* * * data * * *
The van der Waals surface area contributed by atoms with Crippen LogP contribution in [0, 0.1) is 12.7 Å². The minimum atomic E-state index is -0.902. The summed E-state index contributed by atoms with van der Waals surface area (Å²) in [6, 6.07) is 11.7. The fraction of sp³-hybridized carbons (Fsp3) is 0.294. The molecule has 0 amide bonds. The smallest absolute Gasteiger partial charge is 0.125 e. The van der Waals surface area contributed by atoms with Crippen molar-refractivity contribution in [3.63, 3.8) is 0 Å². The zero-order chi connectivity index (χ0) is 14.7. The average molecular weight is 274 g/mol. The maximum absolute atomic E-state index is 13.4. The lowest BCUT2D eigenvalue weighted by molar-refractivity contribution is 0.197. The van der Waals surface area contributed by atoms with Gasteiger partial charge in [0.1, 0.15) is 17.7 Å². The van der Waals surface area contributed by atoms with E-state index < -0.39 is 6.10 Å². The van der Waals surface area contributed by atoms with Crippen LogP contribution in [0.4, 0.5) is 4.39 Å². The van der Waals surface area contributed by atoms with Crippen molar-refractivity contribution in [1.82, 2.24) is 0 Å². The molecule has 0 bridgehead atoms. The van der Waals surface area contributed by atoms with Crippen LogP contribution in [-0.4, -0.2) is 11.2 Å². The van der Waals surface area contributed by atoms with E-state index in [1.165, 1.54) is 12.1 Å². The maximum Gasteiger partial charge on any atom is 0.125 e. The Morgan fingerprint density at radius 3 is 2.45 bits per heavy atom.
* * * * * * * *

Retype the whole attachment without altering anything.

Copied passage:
The van der Waals surface area contributed by atoms with Crippen LogP contribution in [0, 0.1) is 12.7 Å². The minimum atomic E-state index is -0.902. The summed E-state index contributed by atoms with van der Waals surface area (Å²) in [6, 6.07) is 11.7. The fraction of sp³-hybridized carbons (Fsp3) is 0.294. The molecule has 0 amide bonds. The smallest absolute Gasteiger partial charge is 0.125 e. The van der Waals surface area contributed by atoms with Crippen molar-refractivity contribution in [3.63, 3.8) is 0 Å². The zero-order chi connectivity index (χ0) is 14.7. The average molecular weight is 274 g/mol. The maximum absolute atomic E-state index is 13.4. The lowest BCUT2D eigenvalue weighted by molar-refractivity contribution is 0.197. The van der Waals surface area contributed by atoms with Gasteiger partial charge in [0.1, 0.15) is 17.7 Å². The van der Waals surface area contributed by atoms with E-state index < -0.39 is 6.10 Å². The van der Waals surface area contributed by atoms with Crippen LogP contribution in [0.4, 0.5) is 4.39 Å². The van der Waals surface area contributed by atoms with Crippen molar-refractivity contribution in [1.82, 2.24) is 0 Å². The molecule has 0 bridgehead atoms. The van der Waals surface area contributed by atoms with Crippen LogP contribution in [-0.4, -0.2) is 11.2 Å². The van der Waals surface area contributed by atoms with E-state index in [1.165, 1.54) is 12.1 Å². The maximum Gasteiger partial charge on any atom is 0.125 e. The Morgan fingerprint density at radius 3 is 2.45 bits per heavy atom.